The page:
Turning pain into knowledge is a part of the human condition. Our
desire for insight when faced with difficulty prompts us to question both our perceptions
of identity and our relations with those around us. It is the exercising and investigation
of these thoughts which (when either dealt with alone or sought out in others) grants us
reprieve in the midst of affliction.
Using myself as a sustained reference point from which all context is placed, my images
explore personally afflicting circumstances and their direct repercussions on my person.
Rather than attempting to document my physical experiences as they occur, I have combined
the shaping of tableaux with a performative approach. Using my body as a tool or prop,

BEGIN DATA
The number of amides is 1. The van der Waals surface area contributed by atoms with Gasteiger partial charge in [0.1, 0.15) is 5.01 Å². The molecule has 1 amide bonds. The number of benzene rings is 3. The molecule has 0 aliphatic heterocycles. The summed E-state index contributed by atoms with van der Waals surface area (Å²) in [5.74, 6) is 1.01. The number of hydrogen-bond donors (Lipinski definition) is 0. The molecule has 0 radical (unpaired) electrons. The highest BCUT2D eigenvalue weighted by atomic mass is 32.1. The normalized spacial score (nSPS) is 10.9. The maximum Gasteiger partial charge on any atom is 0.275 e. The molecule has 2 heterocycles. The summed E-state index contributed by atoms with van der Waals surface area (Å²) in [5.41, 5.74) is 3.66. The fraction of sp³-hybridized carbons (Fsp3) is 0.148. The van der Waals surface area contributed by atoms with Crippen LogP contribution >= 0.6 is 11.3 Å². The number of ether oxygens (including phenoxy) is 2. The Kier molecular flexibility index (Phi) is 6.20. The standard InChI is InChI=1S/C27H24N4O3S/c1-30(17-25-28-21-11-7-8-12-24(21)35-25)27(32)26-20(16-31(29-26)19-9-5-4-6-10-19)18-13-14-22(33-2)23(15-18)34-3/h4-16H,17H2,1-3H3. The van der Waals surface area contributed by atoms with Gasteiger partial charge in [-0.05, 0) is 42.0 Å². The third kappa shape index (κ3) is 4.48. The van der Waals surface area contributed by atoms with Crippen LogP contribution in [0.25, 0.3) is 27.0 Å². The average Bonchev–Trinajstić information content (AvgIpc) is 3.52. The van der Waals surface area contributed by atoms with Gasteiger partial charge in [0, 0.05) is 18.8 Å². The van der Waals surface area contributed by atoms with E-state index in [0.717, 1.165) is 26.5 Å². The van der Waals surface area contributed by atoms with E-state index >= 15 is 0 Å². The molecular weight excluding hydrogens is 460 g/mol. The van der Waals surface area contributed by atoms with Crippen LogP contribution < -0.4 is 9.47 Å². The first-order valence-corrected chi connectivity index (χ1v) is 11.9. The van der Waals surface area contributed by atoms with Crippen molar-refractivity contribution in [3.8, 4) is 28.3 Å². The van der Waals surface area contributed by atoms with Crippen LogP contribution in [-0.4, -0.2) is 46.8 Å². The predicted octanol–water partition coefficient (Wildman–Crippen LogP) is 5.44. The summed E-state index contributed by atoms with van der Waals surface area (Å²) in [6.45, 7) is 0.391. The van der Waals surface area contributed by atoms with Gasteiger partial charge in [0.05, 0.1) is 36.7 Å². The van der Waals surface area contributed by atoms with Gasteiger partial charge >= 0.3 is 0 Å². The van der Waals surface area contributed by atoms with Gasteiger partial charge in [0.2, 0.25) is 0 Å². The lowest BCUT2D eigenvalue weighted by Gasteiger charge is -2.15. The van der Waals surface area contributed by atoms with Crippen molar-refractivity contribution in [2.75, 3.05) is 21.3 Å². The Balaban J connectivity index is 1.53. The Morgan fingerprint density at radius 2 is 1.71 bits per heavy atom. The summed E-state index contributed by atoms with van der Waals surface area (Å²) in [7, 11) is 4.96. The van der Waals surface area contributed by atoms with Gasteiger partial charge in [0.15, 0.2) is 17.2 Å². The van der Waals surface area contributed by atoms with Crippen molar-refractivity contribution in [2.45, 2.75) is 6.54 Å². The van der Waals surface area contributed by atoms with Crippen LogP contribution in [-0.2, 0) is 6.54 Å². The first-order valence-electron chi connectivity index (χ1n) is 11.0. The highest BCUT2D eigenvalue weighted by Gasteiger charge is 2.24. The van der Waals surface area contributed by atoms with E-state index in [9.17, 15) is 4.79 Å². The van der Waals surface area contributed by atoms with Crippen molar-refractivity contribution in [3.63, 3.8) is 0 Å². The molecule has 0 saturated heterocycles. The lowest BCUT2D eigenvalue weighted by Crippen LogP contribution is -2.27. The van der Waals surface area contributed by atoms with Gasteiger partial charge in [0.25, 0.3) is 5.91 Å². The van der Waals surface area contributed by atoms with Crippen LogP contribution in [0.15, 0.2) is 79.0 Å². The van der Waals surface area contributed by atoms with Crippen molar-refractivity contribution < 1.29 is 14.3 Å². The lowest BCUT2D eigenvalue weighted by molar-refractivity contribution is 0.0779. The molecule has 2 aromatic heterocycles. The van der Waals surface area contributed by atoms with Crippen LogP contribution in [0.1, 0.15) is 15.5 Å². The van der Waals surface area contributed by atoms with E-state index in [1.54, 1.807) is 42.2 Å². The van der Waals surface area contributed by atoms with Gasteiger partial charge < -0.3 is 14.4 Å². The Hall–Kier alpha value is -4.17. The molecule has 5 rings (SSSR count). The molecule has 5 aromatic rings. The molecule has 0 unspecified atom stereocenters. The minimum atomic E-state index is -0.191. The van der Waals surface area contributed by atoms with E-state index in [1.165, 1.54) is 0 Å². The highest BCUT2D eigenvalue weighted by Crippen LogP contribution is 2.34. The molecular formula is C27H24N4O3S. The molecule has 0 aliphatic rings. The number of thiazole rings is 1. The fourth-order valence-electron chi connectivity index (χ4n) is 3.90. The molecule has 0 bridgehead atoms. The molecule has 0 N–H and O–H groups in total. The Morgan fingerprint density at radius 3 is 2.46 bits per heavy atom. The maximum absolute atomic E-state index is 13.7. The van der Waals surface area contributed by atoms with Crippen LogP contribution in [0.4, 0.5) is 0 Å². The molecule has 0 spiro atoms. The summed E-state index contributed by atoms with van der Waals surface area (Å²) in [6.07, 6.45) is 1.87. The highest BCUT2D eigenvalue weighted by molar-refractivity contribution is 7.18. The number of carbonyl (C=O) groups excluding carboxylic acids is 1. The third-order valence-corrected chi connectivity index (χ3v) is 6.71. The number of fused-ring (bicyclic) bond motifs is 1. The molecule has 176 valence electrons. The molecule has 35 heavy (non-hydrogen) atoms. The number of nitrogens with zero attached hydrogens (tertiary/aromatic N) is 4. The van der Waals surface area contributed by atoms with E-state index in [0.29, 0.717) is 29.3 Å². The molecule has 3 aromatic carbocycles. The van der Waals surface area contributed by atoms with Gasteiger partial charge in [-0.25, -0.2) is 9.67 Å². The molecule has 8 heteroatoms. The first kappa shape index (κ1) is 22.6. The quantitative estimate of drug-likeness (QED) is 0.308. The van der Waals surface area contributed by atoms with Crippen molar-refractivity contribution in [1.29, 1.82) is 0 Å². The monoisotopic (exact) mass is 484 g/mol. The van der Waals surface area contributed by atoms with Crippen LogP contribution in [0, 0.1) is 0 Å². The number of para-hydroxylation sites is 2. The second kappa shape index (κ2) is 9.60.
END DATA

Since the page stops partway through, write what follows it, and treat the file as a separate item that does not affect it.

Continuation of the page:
what were once fleeting, unaccounted facets of personal experience are reconstructed with
the mimetic nature of the photographic medium itself.
Intentionally deconstructing these experiences skews the normative process through which
one deals with suffering, particularly in that I reveal myself within these conditions to
a viewer. The conscious awareness of a future audience is not, however, the prevailing aspect
of this rendition. I am immersed within a self-contained dialogue between the enduring
subject, photographer, and performer; the nature of my original affliction is now broadened
to encompass these new associations and interactions.
What effect does this modification have, being that it is a result of artistic intention?
It is an approach that enables me to extend and scrutinize my trials; affliction is aimed
to withstand entropy and provide stability and growth. As for the viewer, despite incessant
references to both body and experience, my identity marks its presence only from a distance.
A sense of remoteness functions as a boundary, and the viewer is impelled to appropriate
insight from their own direct experiences. It is possible here in this reciprocation between
myself and the viewer that pain is expounded, knowledge is returned, and our condition is
delineated beyond that of a single individual.